Winter Newsletter: Homeward-bound

Woman in shelter

The Road Home helps hundreds of people each day. We have over 100 beds for women in need of a safe warm place to stay.

The holiday season is a busy time for many of us, including our team at The Road Home. In a recent meeting with the staff of Simmons Media, who graciously share their time and talent with us each year during our Holiday Radio-a-Thon, our Executive Director Matt Minkevitch shared an experience he had at our Salt Lake Community Shelter.
His story brought focus to the reason behind all our hard work this time of year. He reminded us that each donation, each coat or blanket helps ease the pain of others. Together, we ease human suffering and truly honor the spirit of the season.
“Recently, I was walking out of the shelter, making my way through the hallways from my office to my car. It was late in the evening. My coworkers on the swing shift were twenty minutes away from greeting our coworkers working the graveyard shift. It can be surprisingly serene at this time of night at our downtown shelter.
Just a few hours earlier, our shelter was humming with activity. A group of volunteers provided an all shelter dinner, at which all men, women and each family with children had an opportunity to enjoy a delicious meal.
A young girl overflowing with energy ran down one of our hallways just far enough to separate herself from her worried mother, who had momentarily lost her in the din of the festive activity. The girl was proudly wearing her new coat that she had received from our warehouse earlier in the day.  She gave an excited account of her prized acquisition to one of my thoughtful teammates to whom she had turned for assistance. Mother and daughter were quickly reunited.
Outside of the shelter, the unseasonably mild day was giving way to a frigid night. Throughout the evening, single women were trickling into our women’s shelter, some ever so quietly as if apparitions. One by one, women continued to turn to us as their refuge from the cold.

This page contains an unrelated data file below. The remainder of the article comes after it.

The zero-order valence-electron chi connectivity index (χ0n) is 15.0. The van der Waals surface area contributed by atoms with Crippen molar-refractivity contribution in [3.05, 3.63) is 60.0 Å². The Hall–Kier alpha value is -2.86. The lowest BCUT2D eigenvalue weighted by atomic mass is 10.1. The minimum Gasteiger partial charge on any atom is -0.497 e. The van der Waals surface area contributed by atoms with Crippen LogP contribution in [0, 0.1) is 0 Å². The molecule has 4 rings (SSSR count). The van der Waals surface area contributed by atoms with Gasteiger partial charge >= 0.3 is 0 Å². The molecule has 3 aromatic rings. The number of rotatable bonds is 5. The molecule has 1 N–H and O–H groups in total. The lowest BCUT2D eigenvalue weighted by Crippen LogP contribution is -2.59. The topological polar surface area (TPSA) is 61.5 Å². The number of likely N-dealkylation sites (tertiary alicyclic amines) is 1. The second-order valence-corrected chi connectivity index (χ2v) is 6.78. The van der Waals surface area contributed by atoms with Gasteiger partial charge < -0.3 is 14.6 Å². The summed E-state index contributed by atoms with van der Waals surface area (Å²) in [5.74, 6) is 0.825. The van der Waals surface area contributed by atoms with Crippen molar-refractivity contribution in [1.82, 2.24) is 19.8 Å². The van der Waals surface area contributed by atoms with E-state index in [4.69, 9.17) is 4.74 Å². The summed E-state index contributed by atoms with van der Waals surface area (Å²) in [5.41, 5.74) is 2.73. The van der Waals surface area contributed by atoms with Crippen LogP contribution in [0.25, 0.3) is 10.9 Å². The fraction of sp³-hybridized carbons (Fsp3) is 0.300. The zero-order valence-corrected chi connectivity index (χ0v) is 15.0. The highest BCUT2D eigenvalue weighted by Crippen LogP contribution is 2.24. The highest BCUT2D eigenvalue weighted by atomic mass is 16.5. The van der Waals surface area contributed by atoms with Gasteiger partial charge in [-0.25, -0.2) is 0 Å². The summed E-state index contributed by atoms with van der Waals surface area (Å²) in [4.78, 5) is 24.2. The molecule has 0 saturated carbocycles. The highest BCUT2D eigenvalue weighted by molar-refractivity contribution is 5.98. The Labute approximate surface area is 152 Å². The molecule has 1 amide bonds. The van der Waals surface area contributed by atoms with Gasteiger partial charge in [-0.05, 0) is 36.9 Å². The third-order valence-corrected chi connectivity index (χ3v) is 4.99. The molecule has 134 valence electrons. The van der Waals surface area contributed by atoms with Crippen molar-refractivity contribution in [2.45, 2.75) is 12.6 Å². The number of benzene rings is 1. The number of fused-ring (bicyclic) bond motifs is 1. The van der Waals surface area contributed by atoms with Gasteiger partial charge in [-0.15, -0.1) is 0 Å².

By the time I found myself walking through the halls, the women had quietly filled all of the beds that were available in our women’s facility. Our team had provided mats and bedding to an additional number of women who were sleeping peacefully in our women’s shelter lobby. A few women had also moved into the hallway of our family shelter.
I walked as quietly as I could, attempting to avoid disrupting the fragile slumber of the angels that lay on either side of me as I passed.
During this moment I thought of my home. My Karyn and our lovely daughters were there, already fast asleep. The image of their precious faces was swimming in my imagination as I passed a woman who lay to my left, on her bedding in the hall, fast asleep.
She was far too skinny and seemed ever so frail. The lines on her weathered face suggested years of struggle and pain. For a moment my gaze fixed upon the image of her tired face.
The image rested in my mind, then blended with the images of my Karyn, Amelia, and little Lizzy.  I thought of my Lizzy in particular. As I tuck her in at night, her face erupts in a gentle, playful smile. Happy dimples emerge from her plump cheeks. In this passing moment, my Lizzy’s smile washed across this woman’s face like a warm spring rain.
At times like these, when our human family rests in the halls of our shelter, nestled in the heart of our community, where compassion embraces need and hope entwines with opportunity, we are all connected. We are all one.
Throughout the days ahead, my teammates and I will continue to work in our diligent quest to provide housing opportunities for all who have for too long turned to our shelter as their only housing alternative.
We will lose neither our focus, nor our commitment to the sustainable alternative permanent supportive housing provides. As we work each day into the night in pursuit of this worthy goal, our beautiful coworkers during the graveyard shift continue their work through the night to alleviate the suffering of those who turn to us. At dawn, they will entrust the mission to us again and we continue our work.
We are indebted to each of you who support us in this effort for the privilege you bestow upon us as we serve those who turn to us in their moment of need. Our commitment, like the work we embrace, remains constant. Thank you.” – Matt Minkevitch, The Road Home

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